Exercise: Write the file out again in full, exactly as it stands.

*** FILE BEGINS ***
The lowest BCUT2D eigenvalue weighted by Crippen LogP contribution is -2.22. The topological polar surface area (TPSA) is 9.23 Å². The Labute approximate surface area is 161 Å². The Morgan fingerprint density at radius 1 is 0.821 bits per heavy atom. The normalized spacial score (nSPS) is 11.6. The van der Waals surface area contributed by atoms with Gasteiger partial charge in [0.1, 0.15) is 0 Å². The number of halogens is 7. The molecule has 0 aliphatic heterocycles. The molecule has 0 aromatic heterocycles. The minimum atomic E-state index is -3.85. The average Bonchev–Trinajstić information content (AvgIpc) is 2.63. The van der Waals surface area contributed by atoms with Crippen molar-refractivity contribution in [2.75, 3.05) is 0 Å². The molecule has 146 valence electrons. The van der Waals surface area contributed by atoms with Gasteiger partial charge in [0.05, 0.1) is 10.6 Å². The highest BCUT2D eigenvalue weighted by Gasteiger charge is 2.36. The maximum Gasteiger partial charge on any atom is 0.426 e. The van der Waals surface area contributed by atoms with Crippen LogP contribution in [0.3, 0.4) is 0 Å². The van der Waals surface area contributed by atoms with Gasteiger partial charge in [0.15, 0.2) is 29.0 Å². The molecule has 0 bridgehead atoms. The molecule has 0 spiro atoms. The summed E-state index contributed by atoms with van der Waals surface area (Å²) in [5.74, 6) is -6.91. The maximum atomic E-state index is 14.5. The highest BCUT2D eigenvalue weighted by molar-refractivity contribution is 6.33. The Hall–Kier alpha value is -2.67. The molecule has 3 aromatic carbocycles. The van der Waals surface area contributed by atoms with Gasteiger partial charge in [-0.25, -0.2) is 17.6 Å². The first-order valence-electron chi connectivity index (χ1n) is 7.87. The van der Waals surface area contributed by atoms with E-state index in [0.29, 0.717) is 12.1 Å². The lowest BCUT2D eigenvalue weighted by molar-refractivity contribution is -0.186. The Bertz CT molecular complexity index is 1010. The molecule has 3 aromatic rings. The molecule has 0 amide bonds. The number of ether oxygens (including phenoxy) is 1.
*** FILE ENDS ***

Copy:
The lowest BCUT2D eigenvalue weighted by Crippen LogP contribution is -2.22. The topological polar surface area (TPSA) is 9.23 Å². The Labute approximate surface area is 161 Å². The Morgan fingerprint density at radius 1 is 0.821 bits per heavy atom. The normalized spacial score (nSPS) is 11.6. The van der Waals surface area contributed by atoms with Gasteiger partial charge in [0.1, 0.15) is 0 Å². The number of halogens is 7. The molecule has 0 aliphatic heterocycles. The molecule has 0 aromatic heterocycles. The minimum atomic E-state index is -3.85. The average Bonchev–Trinajstić information content (AvgIpc) is 2.63. The van der Waals surface area contributed by atoms with Crippen molar-refractivity contribution in [2.75, 3.05) is 0 Å². The molecule has 146 valence electrons. The van der Waals surface area contributed by atoms with Gasteiger partial charge in [0.05, 0.1) is 10.6 Å². The highest BCUT2D eigenvalue weighted by Gasteiger charge is 2.36. The maximum Gasteiger partial charge on any atom is 0.426 e. The van der Waals surface area contributed by atoms with Crippen LogP contribution in [0.3, 0.4) is 0 Å². The van der Waals surface area contributed by atoms with Gasteiger partial charge in [0.15, 0.2) is 29.0 Å². The molecule has 0 bridgehead atoms. The molecule has 0 spiro atoms. The summed E-state index contributed by atoms with van der Waals surface area (Å²) in [5.74, 6) is -6.91. The maximum atomic E-state index is 14.5. The highest BCUT2D eigenvalue weighted by molar-refractivity contribution is 6.33. The Hall–Kier alpha value is -2.67. The molecule has 3 aromatic carbocycles. The van der Waals surface area contributed by atoms with Gasteiger partial charge in [-0.25, -0.2) is 17.6 Å². The first-order valence-electron chi connectivity index (χ1n) is 7.87. The van der Waals surface area contributed by atoms with E-state index in [0.29, 0.717) is 12.1 Å². The lowest BCUT2D eigenvalue weighted by molar-refractivity contribution is -0.186. The Bertz CT molecular complexity index is 1010. The molecule has 3 aromatic rings. The molecule has 0 amide bonds. The number of ether oxygens (including phenoxy) is 1.